# In counting degrees of freedom of a linear molecule, why is rotation about the axis not counted?

I was reading about the equipartition theorem and I got the following quotations from my books:

A diatomic molecule like oxygen can rotate about two different axes. But rotation about the axis down the length of the molecule doesn't count. - Daniel V. Schröder's Thermal Physics.

A diatomic molecule can rotate like a top only about axes perpendicular to the line connecting the atoms but not about that line itself. - Resnick, Halliday, Walker s' Fundamentals of Physics.

Why is it so? Doesn't the rotation take place that way?

The energy levels of a diatomic molecule are $E = 2B, 6B, 12B$ and so on, where $B$ is:

$$B = \frac{\hbar^2}{2I}$$

Most of the mass of the molecule is in the nuclei, so when calculating the moment of inertia $I$ we can ignore the electrons and just use the nuclei. But the size of the nuclei is around $10^{-5}$ times smaller than the bond length. This means the moment of inertia around an axis along the bond is going to be about $10^{10}$ smaller than the moment of inertia around an axis normal to the bond. Therefore the energy level spacings will be around $10^{10}$ times bigger along the bond than normal to it.

In principle we can still excite rotations about the axis along the bond, but you'd need huge energies to do it.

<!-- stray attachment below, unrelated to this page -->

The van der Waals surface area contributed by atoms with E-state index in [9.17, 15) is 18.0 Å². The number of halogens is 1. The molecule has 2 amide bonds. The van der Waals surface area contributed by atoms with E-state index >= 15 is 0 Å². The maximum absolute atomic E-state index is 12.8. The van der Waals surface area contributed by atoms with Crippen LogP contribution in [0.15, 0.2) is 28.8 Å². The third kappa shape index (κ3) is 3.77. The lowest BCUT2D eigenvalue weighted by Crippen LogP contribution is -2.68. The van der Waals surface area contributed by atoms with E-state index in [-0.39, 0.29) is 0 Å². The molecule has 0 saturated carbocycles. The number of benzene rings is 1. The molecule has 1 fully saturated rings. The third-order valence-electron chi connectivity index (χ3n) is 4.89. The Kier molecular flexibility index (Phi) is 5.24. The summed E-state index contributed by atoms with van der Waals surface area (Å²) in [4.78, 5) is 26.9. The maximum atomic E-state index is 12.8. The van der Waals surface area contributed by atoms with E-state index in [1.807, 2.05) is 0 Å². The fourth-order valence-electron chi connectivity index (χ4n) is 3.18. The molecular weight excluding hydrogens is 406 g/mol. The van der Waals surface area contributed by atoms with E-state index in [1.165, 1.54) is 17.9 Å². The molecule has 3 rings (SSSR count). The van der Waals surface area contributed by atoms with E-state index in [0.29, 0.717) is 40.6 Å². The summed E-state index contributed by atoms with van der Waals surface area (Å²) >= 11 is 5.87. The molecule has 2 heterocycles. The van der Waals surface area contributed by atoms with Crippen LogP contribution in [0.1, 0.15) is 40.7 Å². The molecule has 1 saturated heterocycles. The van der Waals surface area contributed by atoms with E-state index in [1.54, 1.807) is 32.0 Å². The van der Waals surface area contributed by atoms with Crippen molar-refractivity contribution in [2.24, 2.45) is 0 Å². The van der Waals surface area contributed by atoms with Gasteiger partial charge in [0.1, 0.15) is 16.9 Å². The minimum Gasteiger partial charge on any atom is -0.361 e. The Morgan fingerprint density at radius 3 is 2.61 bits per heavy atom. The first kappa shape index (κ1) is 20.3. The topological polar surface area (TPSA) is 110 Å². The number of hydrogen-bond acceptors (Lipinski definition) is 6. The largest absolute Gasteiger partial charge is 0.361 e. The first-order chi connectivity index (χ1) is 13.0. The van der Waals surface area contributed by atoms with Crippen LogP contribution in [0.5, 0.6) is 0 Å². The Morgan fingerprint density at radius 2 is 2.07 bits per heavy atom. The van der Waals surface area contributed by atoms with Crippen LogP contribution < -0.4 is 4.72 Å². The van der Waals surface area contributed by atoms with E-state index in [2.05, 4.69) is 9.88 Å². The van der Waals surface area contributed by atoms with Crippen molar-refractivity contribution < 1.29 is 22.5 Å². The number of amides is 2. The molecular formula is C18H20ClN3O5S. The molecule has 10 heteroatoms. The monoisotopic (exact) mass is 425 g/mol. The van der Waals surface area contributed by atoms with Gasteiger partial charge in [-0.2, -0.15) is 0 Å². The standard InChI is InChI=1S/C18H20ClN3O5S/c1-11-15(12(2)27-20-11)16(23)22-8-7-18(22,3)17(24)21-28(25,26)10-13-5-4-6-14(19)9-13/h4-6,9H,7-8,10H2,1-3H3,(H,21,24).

• I'm not sure if it's ok to be asking a further question on a post from 3 years ago, but better than asking a duplicate I guess.... My first question: From your post, I see that the moment of intertia is small along the axis, so indeed the magentic dipole is very large, which would mean a large energy stored if the dipole is in a magnetic field. But why would we assume that the molecule is in a magnetic field in the first place? If it is not, then no energy would be stored in these rotational modes anyway.
– Meep
Apr 17, 2018 at 16:29
• My second question: why are we considering the energy stored in rotational modes in terms of magnetism at all? If we consider the molecule simply as two neutral balls on a light stick, then energy is stored in its rotation. It's not clear to my why we do not talk about this energy.
– Meep
Apr 17, 2018 at 16:33
• Follow up to your comment (which is related to my second question), ten the energy of the rotational modes has nothing to do with the magenic moment. In fact, if I consider classical rigid body dynamics, the length of the inertia ellipsoid on a w axis is proportional to $sqrt{\frac{1}{I}}$ so a small moment of inertia means that the moleule can have a very rapid rotation about that axis for a given kinetic energy...
– Meep
Apr 17, 2018 at 16:36
• I thought the energies were refering to dipole moments (I must have gotten confused with the B)
– Meep
Apr 17, 2018 at 16:38
• I see now that I was mistaken with regards to the magnetic field, however this does not explain the discrepancy with the inertia ellipsoid method. Has this to do with this being a classical approach? But still, but the correspondence principle the smallest moment of inertia should correspond to highest/lowest energies in both the classical and quantum cases...
– Meep
Apr 17, 2018 at 16:42

Just an addition to John Rennie's answer. The equipartition theorem can only be derived in classical statistical physics. In quantum statistics it is not correct. For each degree of freedom there is a characteristic temperature below which the quantum effects are significant. This temperature is very high for rotation around the axis of the molecule; I guess it is much higher than the temperature at which the molecule dissociates, so this degree of freedom is "frozen" as long as the molecule exists and can be ignored.